The Mossletter 31
I hope 2023 is everything you’ve hoped for (and more)!
Here’s some quick updates:
📔 Profile With Day One
I’m excited to share that I’ve been profiled by none other than Day One (a.k.a. the #1 journaling app in the world, with millions of downloads and the winner of several Apple awards)! 🔎
As it turns out, they have a blog series where they highlight Day One users that have accomplished some pretty sweet “streaks” of journaling using the app, and they loved the fact that I not only had a streak of over a thousand consecutive days — but also (naturally) that I created an online course sharing with the world how I use Day One to journal everyday. As you might recall, the course I’m referring to is “Micah’s Guide to Journaling With Mindfulness”, and if you’d like some additional context about my motivation for journaling and how I use Day One for this process — you can read my interview here (which also includes a discount coupon code for the course):
🏃♀️ The Tortoise & The Hare
I’m sure you’ve heard this old chestnut before:
It’s a marathon, not a sprint.
As I was doing some light reading, I came across the story of Cliff Young.
In 1983, a weeklong ultramarathon spanning from Sydney, Australia to Melbourne was kicked off, and a sixty-one-year-old potato farmer named Cliff Young joined in the race—clad in overalls and work boots. He started off with a slow gait (and he soon found himself miles behind the pack). As the other runners slept at night, however, Cliff grabbed a quick cat nap … and kept on going. Some five days and nights later, Mr. Cliff Young came in first, and ended up setting a new course record.
I guess the reason I’m bringing this up is because A) this is quite possibly the most Australian story I’ve ever heard, and B) sometimes I need to hear these reminders myself — so I’m just going to call out a few things:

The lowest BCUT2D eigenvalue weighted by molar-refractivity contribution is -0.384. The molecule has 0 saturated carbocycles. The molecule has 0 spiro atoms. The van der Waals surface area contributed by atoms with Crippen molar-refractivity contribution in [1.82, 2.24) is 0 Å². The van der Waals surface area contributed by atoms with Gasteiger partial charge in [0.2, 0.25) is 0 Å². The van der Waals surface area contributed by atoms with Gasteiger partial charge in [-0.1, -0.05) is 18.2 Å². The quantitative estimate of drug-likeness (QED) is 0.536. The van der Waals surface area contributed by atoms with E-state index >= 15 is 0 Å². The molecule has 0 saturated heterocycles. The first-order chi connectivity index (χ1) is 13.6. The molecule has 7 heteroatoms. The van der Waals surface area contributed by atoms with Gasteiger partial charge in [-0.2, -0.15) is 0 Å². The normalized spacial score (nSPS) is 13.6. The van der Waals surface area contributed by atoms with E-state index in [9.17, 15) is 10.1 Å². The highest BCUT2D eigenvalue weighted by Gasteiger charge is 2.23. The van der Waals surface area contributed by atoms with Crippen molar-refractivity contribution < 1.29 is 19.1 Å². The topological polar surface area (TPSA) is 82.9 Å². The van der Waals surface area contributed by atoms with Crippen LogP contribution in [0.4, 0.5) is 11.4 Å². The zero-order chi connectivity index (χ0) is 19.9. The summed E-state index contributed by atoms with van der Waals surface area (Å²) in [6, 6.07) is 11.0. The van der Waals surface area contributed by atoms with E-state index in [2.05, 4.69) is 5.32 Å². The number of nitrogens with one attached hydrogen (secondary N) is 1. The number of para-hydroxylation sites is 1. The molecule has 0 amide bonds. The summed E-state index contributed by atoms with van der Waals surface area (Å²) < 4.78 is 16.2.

Consistency isn’t glamorous, but it is powerful.
If you think you’re “late” to something — “late” is merely a figment of your own imagination.
… and not to put too fine a point on it:
It’s never too late (or you’re never too old) to start.
🖼️ Make Something Wonderful
If you haven’t heard, the Steve Jobs Archive has released an official first-hand biographical book titled Make Something Wonderful: Steve Jobs in his own words, comprised of never-seen-before interviews and artifacts. This book has a special place in my heart …
One — I used to work for Apple, and I can certainly say (at least this was my experience a decade or so ago) that the ethos of Steve Jobs definitely did permeate every facet of the company — from the training, to the design, to the empathy, curiosity and wonder we were encouraged to share with each and every person that walked through those doors.
Two — I used to walk around Reed College when I lived in Portland (it’s a lovely campus), and Jobs was a (famous) attendee and (later) dropout of the eccentric student body. I ❤️ Reed College (how can you not)?
This book is chock-full of first hand accounts of pivotal moments in Apple’s history, like when Steve was interviewed during the launch of the iPhone — and he looked back twenty-three years when they launched the pivotal Macintosh in 1984:
I remember the week before we launched the Mac, we all got together, and we said, ‘Every computer is going to work this way’. You can’t argue about that anymore. You can argue about how long it will take, but you can’t argue about it anymore.
The rest, as they say, is history … More about the Macintosh:
In another age, Steve believed, the people on the Macintosh team would have been writers, musicians, or artists. “The feelings and the passion that people put into it were completely indistinguishable from a poet or a painter,” he said. He called their work a form of love and their product “a computer for the rest of us,” with a mouse as well as arrow keys, desktop icons instead of programming commands, and, at startup, instead of a blinking cursor: a smile.
It’s easy to forget how revolutionary the Mac really was at the time, in an age of giant / unfriendly cantankerous devices that you had to access via complex computing commands, etc.
The book’s also worth perusing just to check out cool ephemera from Jobs’ life, like this artifact:
If you have any interest in Mr. Jobs, the discipline of product design, the history of modern computing, of if you’re a fan of the (criminally underrated) show Halt And Catch Fire (which was loosely inspired by Jobs and other early computing visionaries) — do yourself a favor and pick up this (free) ebook (or browse the beautifully-designed website version of this book).
R.I.P. Steve. 💾
🖋 Parting Words
I want to be around people that do things. I don’t want to be around people anymore that judge or talk about what people do. I want to be around people who dream, and support, and do things. — Amy Poehler
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